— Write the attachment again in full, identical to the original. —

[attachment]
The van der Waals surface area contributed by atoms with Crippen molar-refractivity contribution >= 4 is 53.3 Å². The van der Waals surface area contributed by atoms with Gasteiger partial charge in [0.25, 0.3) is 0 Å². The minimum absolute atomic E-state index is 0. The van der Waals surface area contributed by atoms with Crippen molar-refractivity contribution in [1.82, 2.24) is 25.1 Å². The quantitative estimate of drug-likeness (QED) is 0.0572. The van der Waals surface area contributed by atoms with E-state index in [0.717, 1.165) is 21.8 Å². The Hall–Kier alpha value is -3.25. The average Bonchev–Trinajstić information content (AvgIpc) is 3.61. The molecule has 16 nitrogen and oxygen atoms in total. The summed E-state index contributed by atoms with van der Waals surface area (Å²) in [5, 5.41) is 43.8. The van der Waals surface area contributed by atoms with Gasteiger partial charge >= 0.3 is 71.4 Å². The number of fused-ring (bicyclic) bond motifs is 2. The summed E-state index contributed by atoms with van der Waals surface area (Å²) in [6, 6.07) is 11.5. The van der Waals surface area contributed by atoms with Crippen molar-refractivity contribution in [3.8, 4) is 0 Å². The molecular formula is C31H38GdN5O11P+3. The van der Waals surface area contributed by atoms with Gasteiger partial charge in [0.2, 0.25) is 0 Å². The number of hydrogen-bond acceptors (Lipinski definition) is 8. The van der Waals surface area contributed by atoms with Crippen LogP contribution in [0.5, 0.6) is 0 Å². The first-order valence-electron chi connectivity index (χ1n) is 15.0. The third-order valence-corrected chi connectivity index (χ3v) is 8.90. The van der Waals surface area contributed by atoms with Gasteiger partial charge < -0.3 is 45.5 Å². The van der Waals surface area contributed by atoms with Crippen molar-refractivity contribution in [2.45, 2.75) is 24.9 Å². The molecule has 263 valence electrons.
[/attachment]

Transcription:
The van der Waals surface area contributed by atoms with Crippen molar-refractivity contribution >= 4 is 53.3 Å². The van der Waals surface area contributed by atoms with Gasteiger partial charge in [0.25, 0.3) is 0 Å². The minimum absolute atomic E-state index is 0. The van der Waals surface area contributed by atoms with Crippen molar-refractivity contribution in [1.82, 2.24) is 25.1 Å². The quantitative estimate of drug-likeness (QED) is 0.0572. The van der Waals surface area contributed by atoms with E-state index in [0.717, 1.165) is 21.8 Å². The Hall–Kier alpha value is -3.25. The average Bonchev–Trinajstić information content (AvgIpc) is 3.61. The molecule has 16 nitrogen and oxygen atoms in total. The summed E-state index contributed by atoms with van der Waals surface area (Å²) in [5, 5.41) is 43.8. The van der Waals surface area contributed by atoms with Gasteiger partial charge >= 0.3 is 71.4 Å². The number of fused-ring (bicyclic) bond motifs is 2. The summed E-state index contributed by atoms with van der Waals surface area (Å²) in [6, 6.07) is 11.5. The van der Waals surface area contributed by atoms with Crippen molar-refractivity contribution in [3.8, 4) is 0 Å². The molecular formula is C31H38GdN5O11P+3. The van der Waals surface area contributed by atoms with Gasteiger partial charge in [0.2, 0.25) is 0 Å². The number of hydrogen-bond acceptors (Lipinski definition) is 8. The van der Waals surface area contributed by atoms with Crippen LogP contribution in [0.5, 0.6) is 0 Å². The first-order valence-electron chi connectivity index (χ1n) is 15.0. The third-order valence-corrected chi connectivity index (χ3v) is 8.90. The van der Waals surface area contributed by atoms with Gasteiger partial charge < -0.3 is 45.5 Å². The van der Waals surface area contributed by atoms with Crippen molar-refractivity contribution in [2.45, 2.75) is 24.9 Å². The molecule has 263 valence electrons.